Ingredients may be mixed by hand using a rotary beater or wire whisk; however, an electric mixer or food processor is more efficient. After mixing, a dough is formed that can be fashioned into different shapes.

A pasta maker, food or meat grinder will extrude the dough into noodles or “spaghetti” of different diameters. As the noodles emerge from the outside surface of the die, they can be cut off with a knife to the desired length or crumbled by hand, thus making pellets. A potato ricer also serves to extrude the dough into noodles of the same size. For making flakes, a traditional hand-cranked or electric pasta maker will press out the dough into thin sheets.

The pellets or thin sheets can be placed on a cookie sheet and dried in a household oven on low heat or in a forced-air oven. A small food dehydrator also performs the task quite well. To add extra oil and/or pigments to pellets, a hand-held oil atomizer or sprayer can is useful. To separate pellets into different sizes, a set of sieves (e.g., 0.5, 0.8, 1.0, 2.0 and 3.0 mm) is required.

Freezer bags serve to store the prepared feeds, and using a bag vacuum sealer will greatly extend the shelf-life of both ingredients and the feed. The feed can be stored double bagged in the freezer but should be discarded after 6 months. Ideally, dried larval feeds are not frozen but stored in the refrigerator for no longer than 3 months.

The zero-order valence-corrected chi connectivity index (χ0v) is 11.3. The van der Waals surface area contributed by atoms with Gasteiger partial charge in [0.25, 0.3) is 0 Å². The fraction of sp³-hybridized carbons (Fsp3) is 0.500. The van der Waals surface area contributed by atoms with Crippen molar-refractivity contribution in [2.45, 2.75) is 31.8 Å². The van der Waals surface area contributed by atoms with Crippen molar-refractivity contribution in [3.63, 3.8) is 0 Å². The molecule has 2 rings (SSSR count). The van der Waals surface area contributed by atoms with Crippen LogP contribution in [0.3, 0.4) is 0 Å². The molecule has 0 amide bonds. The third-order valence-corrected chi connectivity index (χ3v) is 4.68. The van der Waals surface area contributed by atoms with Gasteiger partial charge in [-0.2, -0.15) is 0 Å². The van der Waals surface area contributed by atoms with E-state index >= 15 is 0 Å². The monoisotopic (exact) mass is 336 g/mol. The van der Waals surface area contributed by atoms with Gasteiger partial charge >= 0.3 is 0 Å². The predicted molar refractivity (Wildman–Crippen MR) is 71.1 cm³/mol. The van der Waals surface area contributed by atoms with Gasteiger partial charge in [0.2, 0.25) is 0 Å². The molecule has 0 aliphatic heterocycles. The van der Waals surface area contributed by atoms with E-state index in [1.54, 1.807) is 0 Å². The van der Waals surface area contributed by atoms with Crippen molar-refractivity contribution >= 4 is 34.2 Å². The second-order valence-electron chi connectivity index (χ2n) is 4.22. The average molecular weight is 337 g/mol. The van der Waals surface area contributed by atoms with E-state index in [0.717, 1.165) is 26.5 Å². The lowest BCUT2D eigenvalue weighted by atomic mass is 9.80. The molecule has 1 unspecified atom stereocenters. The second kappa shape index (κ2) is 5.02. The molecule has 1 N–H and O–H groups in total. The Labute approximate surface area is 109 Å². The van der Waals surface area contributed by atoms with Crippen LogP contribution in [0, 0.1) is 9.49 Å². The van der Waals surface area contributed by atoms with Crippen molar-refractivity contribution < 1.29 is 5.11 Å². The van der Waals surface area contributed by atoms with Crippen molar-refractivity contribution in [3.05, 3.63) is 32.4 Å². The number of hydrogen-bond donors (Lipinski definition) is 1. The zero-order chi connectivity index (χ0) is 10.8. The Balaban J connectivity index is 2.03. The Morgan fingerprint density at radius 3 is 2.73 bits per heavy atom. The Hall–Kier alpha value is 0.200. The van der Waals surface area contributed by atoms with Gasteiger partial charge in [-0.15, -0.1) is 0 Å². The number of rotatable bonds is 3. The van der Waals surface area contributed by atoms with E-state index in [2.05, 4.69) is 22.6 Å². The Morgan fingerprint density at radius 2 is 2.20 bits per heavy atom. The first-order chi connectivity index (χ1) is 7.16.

A finished diet, especially used for experimental purposes, should be analyzed for nutrient content (proximate analysis: crude protein, energy, moisture, etc.). In addition, anyone intending to make his/her own fish feeds with unfamiliar ingredients should have them analyzed prior to their use.

Sample Formulations and Recipes

There are numerous recipes for making fish feeds, and it is beyond the scope of this publication to present them all. Presented here are examples of a purified, a semi-purified, and three practical diets that can easily be adapted to feed a wide variety of fishes (Table 2). Purified and semi-purified diets are used primarily in experimental formulations to study the effects a nutrient, such as the amount or type of protein, may have on the health and growth of fish.

One simple formulation, which is used traditionally to feed ornamental fish in ponds, consists of a mixture of 30% ground and processed oats or wheat and 50% of fish meal or pellets from a commercial manufacturer. By weight, approximately 2-3% of fish oil, and a 0.3% vitamin and a 1% mineral premix are added to the mixture. This mixture is blended with water and can be formed into dough balls of different sizes.

Following Table 2 are two sample fish feed recipes. These are: